Oil in the Gulf
Oil in the Gulf
The Gulf of Mexico, 1941
The Well House, Galveston, Texas
It was the dangerous time of the early morning, eyes were tired from the night's watch, the small groups of fishermen were trying to get home with their catch, avoiding the U-boats, now lurking offshore, but too close to home.
Lonnie Mc Dougal caught himself vacantly staring out to sea again, the Gulf of Mexico.
Looking around, he shook his head, blinking his eyes to bring himself back to the present, it seemed like just yesterday he had been looking down a drilling platform with the last usable old drill bit digging into the hard rock of the Persian Basin.
He had been nineteen years old when he started working for George Reynolds, head of the First Exploitation Company for the D'Arcy Oil Concession.
When he left Abadan in 1917, he was twenty-seven and an old man in the petroleum business in Persia
Now he was on his own Galveston, Texas third-floor balcony, watching for German submarines.
He marveled at how quickly time had passed, how things had changed.
And yet stayed the same.
At the age of 53, Lonnie had lived through one World War and the start of another.
The Germans needed oil and knew how important the Texas and Louisiana oil was to Europe and the Allies, they were here in the Gulf of Mexico, sinking tankers and ships headed for the open sea, loaded with precious cargo for the war effort, desperately needed by all sides.
They likely still had the aid of Mexico, German boats were seen off the Mexican Coast.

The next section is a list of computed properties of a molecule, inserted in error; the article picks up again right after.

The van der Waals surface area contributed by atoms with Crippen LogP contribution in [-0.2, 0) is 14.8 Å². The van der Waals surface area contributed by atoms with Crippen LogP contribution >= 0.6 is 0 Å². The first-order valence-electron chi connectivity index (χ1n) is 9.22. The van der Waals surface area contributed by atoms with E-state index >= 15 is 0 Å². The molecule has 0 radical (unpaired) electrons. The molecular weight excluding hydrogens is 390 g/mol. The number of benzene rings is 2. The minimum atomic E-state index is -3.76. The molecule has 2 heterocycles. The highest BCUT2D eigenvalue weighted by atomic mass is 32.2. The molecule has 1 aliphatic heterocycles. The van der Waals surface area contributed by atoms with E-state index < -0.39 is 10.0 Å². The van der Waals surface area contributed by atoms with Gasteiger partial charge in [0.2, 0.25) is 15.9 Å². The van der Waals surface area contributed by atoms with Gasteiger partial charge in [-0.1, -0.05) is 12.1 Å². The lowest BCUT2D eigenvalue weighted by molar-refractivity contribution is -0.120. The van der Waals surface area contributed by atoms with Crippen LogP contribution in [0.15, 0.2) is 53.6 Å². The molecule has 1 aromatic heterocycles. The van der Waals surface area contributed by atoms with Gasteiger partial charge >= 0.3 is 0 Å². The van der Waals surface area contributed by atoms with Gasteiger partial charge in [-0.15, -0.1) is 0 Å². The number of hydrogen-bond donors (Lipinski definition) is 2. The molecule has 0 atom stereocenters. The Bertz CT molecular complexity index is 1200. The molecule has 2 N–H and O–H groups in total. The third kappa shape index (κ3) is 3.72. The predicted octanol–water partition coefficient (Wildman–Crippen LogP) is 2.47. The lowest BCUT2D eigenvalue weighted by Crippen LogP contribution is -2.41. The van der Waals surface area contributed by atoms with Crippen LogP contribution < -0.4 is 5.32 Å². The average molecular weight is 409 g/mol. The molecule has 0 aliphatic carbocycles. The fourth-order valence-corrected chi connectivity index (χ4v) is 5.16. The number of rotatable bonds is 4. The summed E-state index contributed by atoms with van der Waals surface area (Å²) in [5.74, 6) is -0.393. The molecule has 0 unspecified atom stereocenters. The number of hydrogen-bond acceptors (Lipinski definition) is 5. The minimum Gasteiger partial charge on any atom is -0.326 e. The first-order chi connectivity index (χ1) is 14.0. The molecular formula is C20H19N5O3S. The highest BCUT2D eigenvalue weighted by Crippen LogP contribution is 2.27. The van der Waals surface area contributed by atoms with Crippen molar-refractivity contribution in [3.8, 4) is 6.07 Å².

The Germans had always wanted the oil, as had the Russians and the British.
Churchill had pulled out all the stops to see that the Persian oil strike became Britain's.
First during World War One, now in this Second World War, Persian oil and a path to open sea, were coveted strategic objectives.
Lonnie wondered if the oil strike in the southwestern mountains of Persia had been a blessing or a curse.
Then he thought of his cherished wife, Cee- Cee, sleeping in the master suite behind him.
She was his prize from the long hard years of work in Persia.
She was the priceless partner he had longed for and met at the oil refinery her father had come to work at in Abadan.
Lonnie could never regret his years in Persia, he would never have met her without them, and to not have her in his life was too devastating to him to consider.
He would watch for German boats for the rest of his life if it kept her safe.
Lonnie McDougal didn't need an oil strike to be happy, he already had everything he wanted.